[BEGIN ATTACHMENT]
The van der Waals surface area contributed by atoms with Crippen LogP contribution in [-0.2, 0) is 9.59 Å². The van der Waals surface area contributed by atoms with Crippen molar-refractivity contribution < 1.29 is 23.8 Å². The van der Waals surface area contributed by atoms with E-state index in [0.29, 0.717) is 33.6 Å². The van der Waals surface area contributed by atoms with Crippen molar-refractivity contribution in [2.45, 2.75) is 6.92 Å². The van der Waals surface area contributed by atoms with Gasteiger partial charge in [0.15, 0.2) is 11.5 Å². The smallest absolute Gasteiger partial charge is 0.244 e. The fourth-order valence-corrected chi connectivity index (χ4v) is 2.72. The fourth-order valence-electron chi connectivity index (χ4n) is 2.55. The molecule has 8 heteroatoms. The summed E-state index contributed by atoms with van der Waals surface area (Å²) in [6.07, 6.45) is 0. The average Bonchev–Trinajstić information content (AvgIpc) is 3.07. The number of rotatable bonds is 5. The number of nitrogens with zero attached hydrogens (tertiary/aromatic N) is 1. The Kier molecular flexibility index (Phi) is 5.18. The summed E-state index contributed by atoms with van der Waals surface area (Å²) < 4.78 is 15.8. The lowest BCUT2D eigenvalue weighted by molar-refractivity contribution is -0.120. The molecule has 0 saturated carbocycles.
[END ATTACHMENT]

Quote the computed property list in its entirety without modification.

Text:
The van der Waals surface area contributed by atoms with Crippen LogP contribution in [-0.2, 0) is 9.59 Å². The van der Waals surface area contributed by atoms with Crippen molar-refractivity contribution < 1.29 is 23.8 Å². The van der Waals surface area contributed by atoms with E-state index in [0.29, 0.717) is 33.6 Å². The van der Waals surface area contributed by atoms with Crippen molar-refractivity contribution in [2.45, 2.75) is 6.92 Å². The van der Waals surface area contributed by atoms with Gasteiger partial charge in [0.15, 0.2) is 11.5 Å². The smallest absolute Gasteiger partial charge is 0.244 e. The fourth-order valence-corrected chi connectivity index (χ4v) is 2.72. The fourth-order valence-electron chi connectivity index (χ4n) is 2.55. The molecule has 8 heteroatoms. The summed E-state index contributed by atoms with van der Waals surface area (Å²) in [6.07, 6.45) is 0. The average Bonchev–Trinajstić information content (AvgIpc) is 3.07. The number of rotatable bonds is 5. The number of nitrogens with zero attached hydrogens (tertiary/aromatic N) is 1. The Kier molecular flexibility index (Phi) is 5.18. The summed E-state index contributed by atoms with van der Waals surface area (Å²) < 4.78 is 15.8. The lowest BCUT2D eigenvalue weighted by molar-refractivity contribution is -0.120. The molecule has 0 saturated carbocycles.